News London Manga Masterclass Report
The website of the Embassy of Japan in London has published a report about a recent masterclass given by manga artist Seiji Iwami. A Japanese Cultural Envoy, Iwami has been an artist for three decades for publications such as Manga Times, which carries four-frame strip cartoons. In 2000, he drew portraits of 2,000 people in two weeks in a "Japan Week" event organized by the Japan Consulate to Chejudo in Korea.
Mr Iwami's visit on February 18 coincided with a prizegiving ceremony for the Embassy's Manga Jiman 2010 competition, details here. The first prize went to the Bristol-based female artist Clio Millett for her entry Beyond Raging Waves. All the entries are displayed at the Embassy until March 31; the exhibition details are here. 'Manga Jiman' means 'Having Pride in Manga.'
From the report of Mr Iwami's Masterclass:
Mr Iwami was impressed by the quality of the Manga Jiman Competition contestants. However, he felt that, if anything, they were trying too hard to replicate the Japanese essence of manga. The UK had a wealth of theatrical tradition and he wanted to see these young Britons reflect this heritage in their work. "After all, when you eat sushi abroad, it's always a little different. And haggis made by a Japanese may not taste quite like the real thing!" He urged the contestants to impose their own personalities and identities on their work.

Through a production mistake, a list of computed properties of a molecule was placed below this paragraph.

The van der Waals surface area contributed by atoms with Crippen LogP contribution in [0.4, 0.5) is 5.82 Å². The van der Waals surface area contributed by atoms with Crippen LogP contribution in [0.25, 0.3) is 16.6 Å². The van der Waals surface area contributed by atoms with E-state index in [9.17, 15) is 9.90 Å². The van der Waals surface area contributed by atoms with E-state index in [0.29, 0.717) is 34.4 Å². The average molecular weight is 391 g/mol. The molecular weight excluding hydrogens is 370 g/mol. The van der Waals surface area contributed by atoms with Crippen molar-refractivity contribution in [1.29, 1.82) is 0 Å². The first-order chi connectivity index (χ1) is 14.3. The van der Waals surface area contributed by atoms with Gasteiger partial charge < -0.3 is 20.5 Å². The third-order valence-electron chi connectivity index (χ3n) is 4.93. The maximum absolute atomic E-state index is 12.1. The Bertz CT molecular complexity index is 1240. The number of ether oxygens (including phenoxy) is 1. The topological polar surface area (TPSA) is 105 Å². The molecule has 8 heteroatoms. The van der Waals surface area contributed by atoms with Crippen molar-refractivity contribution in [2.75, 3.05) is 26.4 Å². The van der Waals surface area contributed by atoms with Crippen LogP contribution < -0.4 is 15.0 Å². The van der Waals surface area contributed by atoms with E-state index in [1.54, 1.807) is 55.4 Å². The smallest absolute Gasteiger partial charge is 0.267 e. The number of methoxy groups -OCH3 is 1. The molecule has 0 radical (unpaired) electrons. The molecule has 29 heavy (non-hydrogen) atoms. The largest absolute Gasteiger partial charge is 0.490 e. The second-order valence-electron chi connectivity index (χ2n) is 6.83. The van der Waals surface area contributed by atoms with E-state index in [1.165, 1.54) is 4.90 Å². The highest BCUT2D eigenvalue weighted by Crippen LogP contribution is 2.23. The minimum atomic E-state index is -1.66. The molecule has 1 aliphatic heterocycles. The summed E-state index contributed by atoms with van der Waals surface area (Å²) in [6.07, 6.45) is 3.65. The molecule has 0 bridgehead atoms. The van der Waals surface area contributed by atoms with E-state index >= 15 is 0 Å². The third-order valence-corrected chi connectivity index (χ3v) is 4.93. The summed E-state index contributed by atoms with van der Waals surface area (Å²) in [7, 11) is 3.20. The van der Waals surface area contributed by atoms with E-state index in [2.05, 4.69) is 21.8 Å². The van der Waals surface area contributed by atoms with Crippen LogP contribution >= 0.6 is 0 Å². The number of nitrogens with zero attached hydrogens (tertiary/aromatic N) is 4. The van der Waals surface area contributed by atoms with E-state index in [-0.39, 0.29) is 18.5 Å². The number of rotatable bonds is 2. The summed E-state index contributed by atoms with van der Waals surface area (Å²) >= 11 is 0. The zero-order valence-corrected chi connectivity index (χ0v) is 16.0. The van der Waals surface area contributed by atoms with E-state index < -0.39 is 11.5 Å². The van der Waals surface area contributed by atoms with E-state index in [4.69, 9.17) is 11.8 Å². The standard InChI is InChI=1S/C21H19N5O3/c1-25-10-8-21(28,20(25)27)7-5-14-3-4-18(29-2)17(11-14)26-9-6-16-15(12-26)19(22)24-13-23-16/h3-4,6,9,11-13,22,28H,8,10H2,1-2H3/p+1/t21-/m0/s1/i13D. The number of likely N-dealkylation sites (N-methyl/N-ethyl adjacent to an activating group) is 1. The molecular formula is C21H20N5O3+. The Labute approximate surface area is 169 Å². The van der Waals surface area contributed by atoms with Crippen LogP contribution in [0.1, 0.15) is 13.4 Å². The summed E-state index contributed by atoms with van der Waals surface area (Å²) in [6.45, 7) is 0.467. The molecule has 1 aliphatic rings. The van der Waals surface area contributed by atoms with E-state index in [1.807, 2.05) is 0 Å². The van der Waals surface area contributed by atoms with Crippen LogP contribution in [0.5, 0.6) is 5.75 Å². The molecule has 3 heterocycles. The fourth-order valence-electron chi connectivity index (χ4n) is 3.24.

As for the ingredients for success as a manga artist, Mr Iwami emphasised that it is ultimately a form of entertainment. Thus, if one is to transcend the amateur level as an artist, one has to consider one's audience. Just as a novel differs from a diary regarding whom it is written for, a manga artist must keep in mind his or her role as an entertainer.
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